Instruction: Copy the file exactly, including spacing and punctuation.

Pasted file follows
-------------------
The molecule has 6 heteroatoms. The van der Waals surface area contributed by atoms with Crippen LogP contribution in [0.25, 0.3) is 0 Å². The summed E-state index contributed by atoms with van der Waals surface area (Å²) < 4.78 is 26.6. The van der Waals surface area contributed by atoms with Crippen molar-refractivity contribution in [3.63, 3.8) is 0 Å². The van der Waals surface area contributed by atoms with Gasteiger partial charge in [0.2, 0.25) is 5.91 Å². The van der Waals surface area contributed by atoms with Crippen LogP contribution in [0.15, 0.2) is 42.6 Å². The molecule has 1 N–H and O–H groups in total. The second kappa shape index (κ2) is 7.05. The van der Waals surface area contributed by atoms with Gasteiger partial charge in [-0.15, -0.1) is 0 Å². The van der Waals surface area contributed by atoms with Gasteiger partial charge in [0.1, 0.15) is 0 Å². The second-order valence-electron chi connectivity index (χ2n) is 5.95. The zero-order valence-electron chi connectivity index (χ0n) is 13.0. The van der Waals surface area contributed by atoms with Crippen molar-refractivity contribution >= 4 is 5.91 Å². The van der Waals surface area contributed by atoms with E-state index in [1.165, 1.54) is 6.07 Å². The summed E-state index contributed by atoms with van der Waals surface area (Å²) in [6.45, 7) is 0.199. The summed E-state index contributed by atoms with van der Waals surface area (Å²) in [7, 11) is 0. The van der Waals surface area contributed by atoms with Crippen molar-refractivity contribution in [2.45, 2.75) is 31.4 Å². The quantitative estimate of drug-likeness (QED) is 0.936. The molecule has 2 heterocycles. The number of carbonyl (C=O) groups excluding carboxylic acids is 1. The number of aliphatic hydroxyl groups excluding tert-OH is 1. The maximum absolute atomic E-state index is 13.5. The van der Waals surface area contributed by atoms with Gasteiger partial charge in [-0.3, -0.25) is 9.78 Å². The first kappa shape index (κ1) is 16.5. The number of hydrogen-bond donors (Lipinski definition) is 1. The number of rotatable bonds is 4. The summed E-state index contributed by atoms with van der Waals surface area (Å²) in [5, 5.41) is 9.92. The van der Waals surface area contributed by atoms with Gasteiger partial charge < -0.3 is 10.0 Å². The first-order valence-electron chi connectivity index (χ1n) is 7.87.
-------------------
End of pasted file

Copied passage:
The molecule has 6 heteroatoms. The van der Waals surface area contributed by atoms with Crippen LogP contribution in [0.25, 0.3) is 0 Å². The summed E-state index contributed by atoms with van der Waals surface area (Å²) < 4.78 is 26.6. The van der Waals surface area contributed by atoms with Crippen molar-refractivity contribution in [3.63, 3.8) is 0 Å². The van der Waals surface area contributed by atoms with Gasteiger partial charge in [0.2, 0.25) is 5.91 Å². The van der Waals surface area contributed by atoms with Crippen LogP contribution in [0.15, 0.2) is 42.6 Å². The molecule has 1 N–H and O–H groups in total. The second kappa shape index (κ2) is 7.05. The van der Waals surface area contributed by atoms with Gasteiger partial charge in [-0.15, -0.1) is 0 Å². The van der Waals surface area contributed by atoms with Gasteiger partial charge in [0.1, 0.15) is 0 Å². The second-order valence-electron chi connectivity index (χ2n) is 5.95. The zero-order valence-electron chi connectivity index (χ0n) is 13.0. The van der Waals surface area contributed by atoms with Crippen molar-refractivity contribution >= 4 is 5.91 Å². The van der Waals surface area contributed by atoms with E-state index in [1.165, 1.54) is 6.07 Å². The summed E-state index contributed by atoms with van der Waals surface area (Å²) in [6.45, 7) is 0.199. The summed E-state index contributed by atoms with van der Waals surface area (Å²) in [7, 11) is 0. The van der Waals surface area contributed by atoms with Crippen molar-refractivity contribution in [2.45, 2.75) is 31.4 Å². The quantitative estimate of drug-likeness (QED) is 0.936. The molecule has 2 heterocycles. The number of carbonyl (C=O) groups excluding carboxylic acids is 1. The number of aliphatic hydroxyl groups excluding tert-OH is 1. The maximum absolute atomic E-state index is 13.5. The van der Waals surface area contributed by atoms with Gasteiger partial charge in [-0.3, -0.25) is 9.78 Å². The first kappa shape index (κ1) is 16.5. The number of hydrogen-bond donors (Lipinski definition) is 1. The number of rotatable bonds is 4. The summed E-state index contributed by atoms with van der Waals surface area (Å²) in [5, 5.41) is 9.92. The van der Waals surface area contributed by atoms with Gasteiger partial charge < -0.3 is 10.0 Å². The first-order valence-electron chi connectivity index (χ1n) is 7.87.